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N2 - The goal of the Australian aged care service delivery system is the provision of a cohesive framework of high quality and cost-effective care services for frail older people and their carers (DHFS 1996:117). Accordingly, this chapter focuses on three sets of information that are essential to the task of reviewing progress towards the achievement of that goal: • the need for services and assistance (Section 6.2); • the amount and type of services and assistance being provided and the characteristics of the clients to whom they are being provided (Section 6.3); and • the outcomes of those services and assistance (Section 6.4). The range of services and assistance available to older people in Australia is extensive and by no means all such provisions are included in this chapter. For example, programs concerned with healthy ageing, hospital care, medical care, pharmaceuticals and housing are not included. Moreover, although it is common to view aged care only in terms of programs aimed specifically at older people, it must be remembered that older people are also eligible for, and make use of, various benefits and services that are available to the general population. This chapter focuses on the services and assistance designed to provide care for frail and disabled older people and on the services and assistance available to those who care for them. This includes services and assistance provided in both domiciliary and residential care settings, and the assessment programs and regulatory practices associated with those services. These services are funded and/or provided by Commonwealth, State and Territory, and local governments, the not-for-profit sector and the private for-profit sector. In addition, extensive informal assistance is provided by family and friends who care for older people in both residential and domiciliary settings.

AB - The goal of the Australian aged care service delivery system is the provision of a cohesive framework of high quality and cost-effective care services for frail older people and their carers (DHFS 1996:117). Accordingly, this chapter focuses on three sets of information that are essential to the task of reviewing progress towards the achievement of that goal: • the need for services and assistance (Section 6.2); • the amount and type of services and assistance being provided and the characteristics of the clients to whom they are being provided (Section 6.3); and • the outcomes of those services and assistance (Section 6.4). The range of services and assistance available to older people in Australia is extensive and by no means all such provisions are included in this chapter. For example, programs concerned with healthy ageing, hospital care, medical care, pharmaceuticals and housing are not included. Moreover, although it is common to view aged care only in terms of programs aimed specifically at older people, it must be remembered that older people are also eligible for, and make use of, various benefits and services that are available to the general population. This chapter focuses on the services and assistance designed to provide care for frail and disabled older people and on the services and assistance available to those who care for them. This includes services and assistance provided in both domiciliary and residential care settings, and the assessment programs and regulatory practices associated with those services. These services are funded and/or provided by Commonwealth, State and Territory, and local governments, the not-for-profit sector and the private for-profit sector. In addition, extensive informal assistance is provided by family and friends who care for older people in both residential and domiciliary settings.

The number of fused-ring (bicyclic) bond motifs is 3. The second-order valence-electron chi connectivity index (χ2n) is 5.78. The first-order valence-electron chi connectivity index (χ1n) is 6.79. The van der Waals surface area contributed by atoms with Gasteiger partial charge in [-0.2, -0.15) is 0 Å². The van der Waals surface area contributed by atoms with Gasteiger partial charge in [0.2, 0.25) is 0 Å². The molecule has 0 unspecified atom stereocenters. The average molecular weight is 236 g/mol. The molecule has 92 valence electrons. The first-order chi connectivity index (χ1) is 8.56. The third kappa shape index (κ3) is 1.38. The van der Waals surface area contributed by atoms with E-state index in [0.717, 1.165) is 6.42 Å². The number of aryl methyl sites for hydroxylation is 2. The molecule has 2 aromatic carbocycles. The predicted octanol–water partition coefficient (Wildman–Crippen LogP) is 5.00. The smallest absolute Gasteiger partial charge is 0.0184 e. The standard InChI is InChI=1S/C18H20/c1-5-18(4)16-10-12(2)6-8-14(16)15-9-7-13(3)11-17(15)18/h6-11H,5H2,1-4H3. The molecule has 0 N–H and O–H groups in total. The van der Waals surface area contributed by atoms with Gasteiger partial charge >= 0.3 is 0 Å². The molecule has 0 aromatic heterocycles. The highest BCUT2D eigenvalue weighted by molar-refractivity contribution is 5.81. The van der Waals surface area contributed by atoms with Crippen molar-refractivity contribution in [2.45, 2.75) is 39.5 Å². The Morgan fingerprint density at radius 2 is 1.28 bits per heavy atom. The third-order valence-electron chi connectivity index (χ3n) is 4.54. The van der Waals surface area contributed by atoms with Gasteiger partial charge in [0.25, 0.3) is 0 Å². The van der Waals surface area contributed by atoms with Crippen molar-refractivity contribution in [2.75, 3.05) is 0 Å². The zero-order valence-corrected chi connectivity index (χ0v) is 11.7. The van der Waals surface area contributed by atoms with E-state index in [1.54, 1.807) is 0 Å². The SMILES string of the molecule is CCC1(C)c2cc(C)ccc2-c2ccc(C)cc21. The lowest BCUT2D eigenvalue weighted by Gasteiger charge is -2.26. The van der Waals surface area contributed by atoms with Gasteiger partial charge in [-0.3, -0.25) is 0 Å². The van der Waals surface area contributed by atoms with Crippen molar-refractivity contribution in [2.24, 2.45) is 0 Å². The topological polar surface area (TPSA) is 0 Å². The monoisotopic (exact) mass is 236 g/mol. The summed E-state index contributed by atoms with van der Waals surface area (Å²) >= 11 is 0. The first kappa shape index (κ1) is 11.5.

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GIBSON D, Bowler E, Angus P, Braun P, Mason F. Aged Care. In Madden R, Gibson D, Choi C, Maples J, Madden R, editors, Australia`s Welfare 2001: The fifth biennial welfare report of the Australian Institute of Health and Welfare. Canberra: Australian Institute of Health and Welfare. 2001. p. 199-257